The central element of The Carnival at Nal Sagath is a random dungeon crawl, and it occurred to me over the holidays that this meant it should work well solo; so I decided to try it out. If it worked well, I thought, I’d try it on my players, and if they liked it too, I could abandon dungeon maps altogether. I wish I’d thought of this idea in the 1970s.
Reading on may spoil your enjoyment of this scenario as a player, although it might help you as a GM.
Setting Rules: Jokers Wild; Multiple Languages; No Power Points.
Attor and Veon descend into the tunnels beneath Nal Sagath in search of a damsel in distress. Group Tracking rolls are needed to follow her kidnappers, and are made every 20 minutes. Neither of our heroes actually have Tracking, so this could take a while. I note that group rolls (SWDE p. 63) are one trait die and one wild die, which doesn’t seem to offer any advantage over what a PC does normally; I decide the author must have meant co-operative rolls, and use those. This post is about the dungeon generator, not the saga of Attor and Veon, and I don’t want to give away the nature of the opposition; so I shall be reticent about what they encounter.
Turn 1: Blundering around in the darkness, our heroes accumulate no tracking points. They need 12 of those to find the missing girl and the boss monster. I draw an event card and discover someone is following the pair; a contest of their Notice against the follower’s Stealth reveals they notice this, but a further contest of Stealth vs Stealth to catch him fails. So, Attor and Veon know they are being followed, but not by whom. Since this card was a Joker, the GM gets an extra benny to the common pool.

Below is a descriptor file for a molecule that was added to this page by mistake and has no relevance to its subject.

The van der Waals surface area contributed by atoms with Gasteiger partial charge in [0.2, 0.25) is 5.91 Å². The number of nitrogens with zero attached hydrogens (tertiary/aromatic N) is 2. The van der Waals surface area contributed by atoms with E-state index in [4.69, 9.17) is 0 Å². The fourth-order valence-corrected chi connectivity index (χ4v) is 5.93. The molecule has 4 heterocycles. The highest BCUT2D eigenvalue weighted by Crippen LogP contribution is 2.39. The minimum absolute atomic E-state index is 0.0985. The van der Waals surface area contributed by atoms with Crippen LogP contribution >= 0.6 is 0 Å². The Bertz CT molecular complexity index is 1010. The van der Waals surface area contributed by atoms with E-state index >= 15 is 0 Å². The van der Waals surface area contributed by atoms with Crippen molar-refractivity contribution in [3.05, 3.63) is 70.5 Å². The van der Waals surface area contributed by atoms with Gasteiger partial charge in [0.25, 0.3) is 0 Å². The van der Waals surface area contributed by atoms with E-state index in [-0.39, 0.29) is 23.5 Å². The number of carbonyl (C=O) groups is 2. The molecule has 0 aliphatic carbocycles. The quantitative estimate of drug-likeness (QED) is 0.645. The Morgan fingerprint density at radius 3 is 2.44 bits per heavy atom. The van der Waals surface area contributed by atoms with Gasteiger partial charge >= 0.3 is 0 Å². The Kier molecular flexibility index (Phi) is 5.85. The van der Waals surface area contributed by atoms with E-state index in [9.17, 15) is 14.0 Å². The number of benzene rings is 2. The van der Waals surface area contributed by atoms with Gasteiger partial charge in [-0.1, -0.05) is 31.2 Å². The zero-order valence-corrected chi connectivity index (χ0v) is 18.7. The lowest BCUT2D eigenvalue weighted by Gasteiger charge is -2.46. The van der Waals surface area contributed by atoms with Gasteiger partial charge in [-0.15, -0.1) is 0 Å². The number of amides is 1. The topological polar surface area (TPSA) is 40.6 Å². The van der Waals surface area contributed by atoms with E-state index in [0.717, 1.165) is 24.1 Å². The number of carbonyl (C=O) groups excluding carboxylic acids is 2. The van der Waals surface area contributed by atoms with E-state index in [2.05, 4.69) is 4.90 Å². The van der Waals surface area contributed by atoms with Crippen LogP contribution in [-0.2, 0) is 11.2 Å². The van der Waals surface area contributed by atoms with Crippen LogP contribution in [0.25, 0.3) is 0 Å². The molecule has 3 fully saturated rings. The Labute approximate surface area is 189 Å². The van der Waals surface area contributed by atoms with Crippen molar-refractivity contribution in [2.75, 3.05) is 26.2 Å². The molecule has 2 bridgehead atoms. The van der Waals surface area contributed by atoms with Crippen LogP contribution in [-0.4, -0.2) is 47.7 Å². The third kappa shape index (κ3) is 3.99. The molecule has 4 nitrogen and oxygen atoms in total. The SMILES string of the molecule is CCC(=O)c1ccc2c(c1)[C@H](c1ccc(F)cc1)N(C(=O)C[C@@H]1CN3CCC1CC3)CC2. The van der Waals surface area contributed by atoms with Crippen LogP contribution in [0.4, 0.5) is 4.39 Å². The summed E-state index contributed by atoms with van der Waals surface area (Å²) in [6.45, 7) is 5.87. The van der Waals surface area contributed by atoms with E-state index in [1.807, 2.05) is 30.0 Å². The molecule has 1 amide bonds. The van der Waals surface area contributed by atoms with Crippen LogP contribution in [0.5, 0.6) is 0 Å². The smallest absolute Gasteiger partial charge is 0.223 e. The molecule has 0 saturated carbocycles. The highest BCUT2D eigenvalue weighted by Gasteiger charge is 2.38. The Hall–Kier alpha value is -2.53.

Turn 2: Attor succeeds with a raise on his Tracking roll, impressive considering it is 1d4-2, and gathers 2 points. The event card is a secret passage; alas, our heroes notice their torches are flickering, but fail to notice the passage, and press on as before.
Turn 3: No points this turn. The event card reveals that the group are pursued down a staircase by a large boulder, which is resolved using the Chase rules. Just before they reach a large room where they could escape it, it rolls over the pair of them. Attor suffers two Wounds, but soaks one; Veon suffers one, which he fails to soak. Both heroes are now down one benny.
Turn 4: One point, new total is 3. The heroes encounter a fungus-filled corridor, but easily save against the effects of the fungal spores. Just as well.
Turn 5: One point, new total is 4. The party comes upon an ancient bronze chest, and luckily Attor notices the trap before they try to pick the lock. They decide to leave well enough alone, since neither has a Hindrance that forces them to take the risk, and move on.
Turn 6: A roll of 20 on 1d4-2 is not to be sneezed at, and gathers the pair 5 points. New total 9. The card draw shows that their mysterious follower is again noticeable; Veon wins the contest of Stealth this time, and drags out into the light a townsman who has been following them. Attor gets a raise on his Persuasion roll and the townsman explains that he, too, wants to help rescue the girl; they decide to join forces.
Turn 7: No points, but the event card triggers an attack by a many-tentacled Thing Man Was Not Meant To Know, which lashes out and coils a tentacle around Veon. Veon’s enormous Fighting skill means that he wins the ensuing grapple with three raises, escaping its coils. He acts next and stabs it with both swords, doing no real damage though. Attor unloads the full might of his Bolt spell, frying it. "Calamari, anyone?" he asks. Veon cuts off a piece and chews thoughtfully. "Needs salt."